Kreft said other proposed crossings include one located under the bridge where the road crosses the Little Missouri River, another at a scenic overlook just south of the national park, “where the wildlife guys say they have a lot of mortality,” and on the north and south sides of state Highway 200, which intersects with Highway 85 about halfway between Watford City and Belfield.
The department has good pronghorn antelope migration data for the areas near Highway 200, and studies in other states have shown pronghorns will only use overpasses, so that’s what will be built there. Kreft says the department also has good bighorn sheep migration data, and the migration of both antelope and bighorns is necessary to maintain the population.
Habitat fragmentation caused by the oil boom already is happening on a large scale in western North Dakota — witness the severe decline in sage grouse in the southwest corner of the state, for example — and our wildlife biologists hope these crossing will help facilitate seasonal movement of animal herds and stave off further declines in our wildlife population.
The biggest issue with the crossings is likely to be money. The crossings are expensive, maybe costing as much as a couple of million dollars each. We haven’t seen any cost estimates yet. And maintenance is expensive as well.
The department is likely going to need some support to convince DOT officials — and the governor, for whom they work — that the expense is justified. Letters in support of the crossings to the governor from concerned citizens, and especially from local wildlife clubs, would not be out of order. And the letters should come soon. Decisions on the final highway design will be made as soon as the EIS is complete, as early as mid-2016.
There also will be public meetings when the EIS is complete, and that’s a good time to show up and express your support. Keep your eyes open this coming spring for meetings in your area. Conservation groups have encouraged the DOT to hold public meetings across the state, not just in the project area, because the Bad Lands are also a high visitation area for outdoor recreation — hikers, cyclists, photographers, birders and hunters.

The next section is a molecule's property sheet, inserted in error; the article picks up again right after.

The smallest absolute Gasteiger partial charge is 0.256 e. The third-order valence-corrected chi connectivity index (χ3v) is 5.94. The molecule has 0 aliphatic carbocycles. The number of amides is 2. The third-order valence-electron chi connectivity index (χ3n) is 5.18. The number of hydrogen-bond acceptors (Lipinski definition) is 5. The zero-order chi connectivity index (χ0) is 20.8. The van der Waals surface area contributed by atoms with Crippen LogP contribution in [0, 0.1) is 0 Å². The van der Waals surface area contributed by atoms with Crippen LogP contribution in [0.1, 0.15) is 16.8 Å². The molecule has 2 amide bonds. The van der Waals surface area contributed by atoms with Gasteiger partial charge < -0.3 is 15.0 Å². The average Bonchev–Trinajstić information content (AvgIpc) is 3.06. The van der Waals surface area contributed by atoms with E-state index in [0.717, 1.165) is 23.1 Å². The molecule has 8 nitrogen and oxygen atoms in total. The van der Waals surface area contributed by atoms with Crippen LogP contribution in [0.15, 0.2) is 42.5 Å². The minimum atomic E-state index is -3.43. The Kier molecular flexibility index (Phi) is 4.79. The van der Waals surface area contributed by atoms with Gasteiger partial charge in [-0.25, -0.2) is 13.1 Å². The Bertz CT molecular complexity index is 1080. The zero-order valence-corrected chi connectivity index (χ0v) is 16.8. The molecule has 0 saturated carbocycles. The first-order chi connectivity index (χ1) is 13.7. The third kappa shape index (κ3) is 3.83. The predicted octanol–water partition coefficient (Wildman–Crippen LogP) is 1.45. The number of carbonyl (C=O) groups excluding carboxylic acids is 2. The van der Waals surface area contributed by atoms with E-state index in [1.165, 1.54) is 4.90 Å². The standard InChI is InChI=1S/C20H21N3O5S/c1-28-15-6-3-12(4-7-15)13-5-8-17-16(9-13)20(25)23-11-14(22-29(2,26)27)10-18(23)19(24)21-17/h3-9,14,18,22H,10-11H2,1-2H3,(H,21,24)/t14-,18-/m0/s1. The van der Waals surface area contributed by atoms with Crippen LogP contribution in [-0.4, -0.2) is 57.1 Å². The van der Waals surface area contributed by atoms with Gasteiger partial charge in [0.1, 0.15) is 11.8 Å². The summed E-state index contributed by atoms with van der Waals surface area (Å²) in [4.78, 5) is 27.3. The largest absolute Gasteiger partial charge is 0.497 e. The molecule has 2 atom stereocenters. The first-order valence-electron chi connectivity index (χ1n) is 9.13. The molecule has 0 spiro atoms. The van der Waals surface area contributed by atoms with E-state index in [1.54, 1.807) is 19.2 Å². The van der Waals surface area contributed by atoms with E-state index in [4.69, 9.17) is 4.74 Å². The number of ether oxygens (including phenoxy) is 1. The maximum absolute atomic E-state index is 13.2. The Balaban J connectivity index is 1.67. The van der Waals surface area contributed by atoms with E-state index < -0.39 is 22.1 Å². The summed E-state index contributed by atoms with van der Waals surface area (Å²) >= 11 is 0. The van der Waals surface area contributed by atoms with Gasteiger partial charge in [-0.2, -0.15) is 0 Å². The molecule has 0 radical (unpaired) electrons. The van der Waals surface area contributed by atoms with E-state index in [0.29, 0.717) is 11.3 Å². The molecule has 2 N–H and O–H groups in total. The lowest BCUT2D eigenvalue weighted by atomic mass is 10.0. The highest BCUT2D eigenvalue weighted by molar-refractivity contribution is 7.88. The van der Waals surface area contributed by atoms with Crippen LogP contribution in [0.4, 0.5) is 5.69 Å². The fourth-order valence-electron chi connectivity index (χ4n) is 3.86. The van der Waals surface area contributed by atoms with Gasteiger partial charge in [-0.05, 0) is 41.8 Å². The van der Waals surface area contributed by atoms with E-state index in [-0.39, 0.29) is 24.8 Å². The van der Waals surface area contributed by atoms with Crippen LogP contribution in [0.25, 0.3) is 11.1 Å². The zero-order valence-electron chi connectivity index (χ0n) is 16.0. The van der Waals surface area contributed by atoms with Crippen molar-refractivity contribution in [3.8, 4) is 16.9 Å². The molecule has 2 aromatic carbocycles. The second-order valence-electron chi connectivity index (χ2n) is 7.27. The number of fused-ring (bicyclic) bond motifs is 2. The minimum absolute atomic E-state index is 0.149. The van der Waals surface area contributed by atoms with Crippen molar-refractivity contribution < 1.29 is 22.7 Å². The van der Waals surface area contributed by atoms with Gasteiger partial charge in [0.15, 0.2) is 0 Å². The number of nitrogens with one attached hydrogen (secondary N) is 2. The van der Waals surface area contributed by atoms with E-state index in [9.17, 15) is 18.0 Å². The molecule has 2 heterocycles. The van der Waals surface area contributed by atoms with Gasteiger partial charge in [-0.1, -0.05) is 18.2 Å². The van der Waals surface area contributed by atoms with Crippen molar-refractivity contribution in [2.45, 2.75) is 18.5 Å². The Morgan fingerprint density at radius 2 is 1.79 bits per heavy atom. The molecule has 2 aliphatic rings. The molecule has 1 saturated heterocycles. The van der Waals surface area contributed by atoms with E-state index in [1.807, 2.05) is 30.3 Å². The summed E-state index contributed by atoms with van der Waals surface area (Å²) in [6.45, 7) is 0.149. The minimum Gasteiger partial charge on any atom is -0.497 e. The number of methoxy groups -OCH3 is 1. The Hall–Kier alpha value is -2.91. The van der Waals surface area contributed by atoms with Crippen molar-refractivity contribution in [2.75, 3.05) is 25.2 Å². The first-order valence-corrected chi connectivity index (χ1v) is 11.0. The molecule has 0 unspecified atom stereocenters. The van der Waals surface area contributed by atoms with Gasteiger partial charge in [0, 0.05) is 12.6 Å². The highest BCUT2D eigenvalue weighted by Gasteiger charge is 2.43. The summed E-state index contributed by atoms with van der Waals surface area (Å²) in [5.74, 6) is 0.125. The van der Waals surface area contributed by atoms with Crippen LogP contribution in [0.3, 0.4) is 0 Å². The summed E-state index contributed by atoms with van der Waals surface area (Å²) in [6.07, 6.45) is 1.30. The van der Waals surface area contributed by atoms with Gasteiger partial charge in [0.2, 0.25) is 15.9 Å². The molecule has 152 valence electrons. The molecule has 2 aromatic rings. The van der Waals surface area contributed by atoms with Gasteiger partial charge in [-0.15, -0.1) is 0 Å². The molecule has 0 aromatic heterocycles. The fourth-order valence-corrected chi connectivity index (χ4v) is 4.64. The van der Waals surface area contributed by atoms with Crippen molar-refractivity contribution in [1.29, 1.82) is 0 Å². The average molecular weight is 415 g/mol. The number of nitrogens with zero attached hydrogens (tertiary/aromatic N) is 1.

And conservation groups also are encouraging the DOT to take steps to preserve the integrity of the North Unit of Theodore Roosevelt National Park.
For example, Jan Swenson, executive director of the Badlands Conservation Alliance, has suggested lowering the speed limit for the seven-mile stretch of the road that crosses through the park and putting up signage well in advance of the entrance to the park advising drivers that they are entering a very sensitive environmental area — National Parks provide refuge to a lot of wildlife which may stray near the road. Both reasonable suggestions, I think.
In her statement to the DOT at a public hearing last year, Swenson said, “As this proposed study for expansion of Highway 85 moves forward, Badlands Conservation Alliance insists that the N.D. DOT … move forward ONLY with the aim of a state-of-the-art design that recognizes the need for flexibility, creativity, and use of the very best engineering and construction technology. This is the only way to appropriately address transportation safety needs while preserving the integrity, nay the sanctity, of the Little Missouri River Valley.”
The sanctity of the Little Missouri River Valley. An important consideration, indeed.